Home purchasing

Buy a listed building

Although the days of lockdowns and foreign travel bans are now (hopefully) firmly behind us, demand for a home in the country continues to be strong with buyers still looking for that home quintessential country estate brimming with unique charm and character. With many of these properties considered to be of particular architectural and historical interest and thus carrying listed building status, it is important to understand how the purchase of a listed building may impact future use and enjoyment. of the property – and what a buyer should specifically check before making an acquisition.

Understand the list

Historic England maintains a register of all nationally protected historic buildings. The list will cover the entire building (including later extensions and additions) as well as curtilage of the building and all structures within it. The buyer should examine the entrance to the property to understand if it is listed Grade I (for buildings of utmost importance), Grade II or Grade II*, and if there are any features noted as being particularly important .

Future work

Any future alterations to the interior or exterior of the building will likely require a listed building permit (which is entirely separate from the planning permission) and the purchaser should understand that any proposed works which may alter the architectural interest or specific history of the building be subject to rigorous checks.

If the purchase is conditional on the ability to carry out certain work in the future, the purchaser should consult a specialist heritage consultant to determine whether such consent is likely to be granted. Where absolute certainty is required, the buyer might consider offering the exchange subject to obtaining consent – ​​if the commercial terms of the agreement can be negotiated to allow for this delay.

Hire a specialist surveyor

The buyer must make sure to appoint a surveyor specialized in listed buildings from the outset and who can provide a complete analysis of both the physical condition of the building; and all past changes. The surveyor should indicate whether the previous work has been carried out in accordance with the listed planning permission, including all conditions and drawings and plans which have been approved by the local authority. The surveyor should work with the purchaser’s attorney to ensure that all work completed has obtained the required construction consent or to identify and investigate any violations.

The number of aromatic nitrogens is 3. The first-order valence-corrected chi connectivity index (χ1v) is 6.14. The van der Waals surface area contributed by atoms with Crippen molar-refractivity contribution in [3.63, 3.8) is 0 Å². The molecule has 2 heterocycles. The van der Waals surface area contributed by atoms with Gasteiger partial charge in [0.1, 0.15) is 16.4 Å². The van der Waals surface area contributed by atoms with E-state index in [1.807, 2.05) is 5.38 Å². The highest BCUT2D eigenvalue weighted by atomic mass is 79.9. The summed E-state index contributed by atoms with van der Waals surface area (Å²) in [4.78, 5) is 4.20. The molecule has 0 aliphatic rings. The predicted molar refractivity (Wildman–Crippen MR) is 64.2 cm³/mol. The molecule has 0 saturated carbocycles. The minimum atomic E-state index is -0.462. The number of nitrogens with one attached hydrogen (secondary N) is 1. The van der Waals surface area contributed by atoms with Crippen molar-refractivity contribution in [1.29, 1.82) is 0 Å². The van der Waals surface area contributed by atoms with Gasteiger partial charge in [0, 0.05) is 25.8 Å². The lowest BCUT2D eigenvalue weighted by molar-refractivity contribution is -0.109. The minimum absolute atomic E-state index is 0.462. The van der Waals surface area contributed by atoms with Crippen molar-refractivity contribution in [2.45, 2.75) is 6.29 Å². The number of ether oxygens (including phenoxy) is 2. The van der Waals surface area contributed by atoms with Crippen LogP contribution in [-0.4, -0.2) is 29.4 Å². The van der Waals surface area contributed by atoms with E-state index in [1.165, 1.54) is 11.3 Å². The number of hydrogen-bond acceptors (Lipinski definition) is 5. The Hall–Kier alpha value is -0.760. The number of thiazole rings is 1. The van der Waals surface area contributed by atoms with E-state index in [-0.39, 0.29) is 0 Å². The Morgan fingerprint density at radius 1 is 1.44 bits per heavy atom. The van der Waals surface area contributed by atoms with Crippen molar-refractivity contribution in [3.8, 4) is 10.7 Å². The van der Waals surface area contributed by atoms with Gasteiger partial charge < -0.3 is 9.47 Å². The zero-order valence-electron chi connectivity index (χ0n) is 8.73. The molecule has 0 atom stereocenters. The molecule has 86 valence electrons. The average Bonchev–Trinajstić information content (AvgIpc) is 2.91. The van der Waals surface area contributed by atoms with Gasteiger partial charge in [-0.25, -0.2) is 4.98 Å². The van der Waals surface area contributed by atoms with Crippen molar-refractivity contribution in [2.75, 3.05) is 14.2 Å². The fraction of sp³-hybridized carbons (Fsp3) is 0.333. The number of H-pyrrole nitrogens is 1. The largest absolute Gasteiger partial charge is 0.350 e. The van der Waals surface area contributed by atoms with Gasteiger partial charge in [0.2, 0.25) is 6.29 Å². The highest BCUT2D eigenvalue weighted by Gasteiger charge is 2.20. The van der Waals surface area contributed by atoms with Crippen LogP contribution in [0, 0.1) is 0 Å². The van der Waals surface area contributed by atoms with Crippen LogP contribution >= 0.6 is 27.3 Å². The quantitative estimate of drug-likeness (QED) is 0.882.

Unauthorized work

It is a criminal offense to carry out (or have carried out) work in a listed building without the required building permit. If prosecuted, this could lead to an unlimited fine or up to two years in prison.

There is an ongoing risk for a buyer after purchase that the local authority may choose to take enforcement action and the works may need to be reinstated. There is no time limit within which the local authority must initiate enforcement action, so (unlike breaches of planning permission) the works will never be safe. Failure to comply with a Listed Building Enforcement Notice is also a criminal offence.

Solutions where to buy with a known breach

If breaches of the classified building permit are identified during the purchase due diligence, the buyer should not panic (as this is not uncommon and is often minor). Possible solutions will depend on the facts, but may include the following:

  1. Purchase the property notwithstanding the breaches and the risk of enforcement action being taken in the future – the length of time the works have been in situ and the nature of the breaches will be important considerations here and it is important to understand that this option is unlikely to be feasible when mortgage financing is obtained.
  2. Obtain retroactive consent for works – it may be useful to seek the advice of a heritage consultant as to whether retroactive consent is likely to be granted for defaults. Many sellers will resist having to obtain retroactive consent due to the time and risk involved – so the buyer may have to deal with this after completion. Again, this may not be an option with financing as a lender is likely to require retrospective consent to be obtained before advancing funds.
  3. Find out if an indemnity insurance policy can be obtained for a reasonable premium. The seller would usually pay the policy as it is a defect in their title, but this would have to be negotiated. The insurance would provide financial compensation in the event that enforcement action is taken in the future. Such a policy is likely to be invalidated by future work carried out on the building and therefore may not be appropriate if work is planned in the future.

In summary: the purchase of a listed building requires increased diligence on past modifications as well as in-depth reflection on future projects. With the right guidance, all of this can be easily navigated!

If you require further information on any subject covered in this briefing, please contact Laura Conduit, Jenna Whistler or your usual firm contact on +44 (0)20 3375 7000.

This publication is a general summary of the law. It should not replace legal advice tailored to your particular situation.

© Farrer & Co LLP, November 2022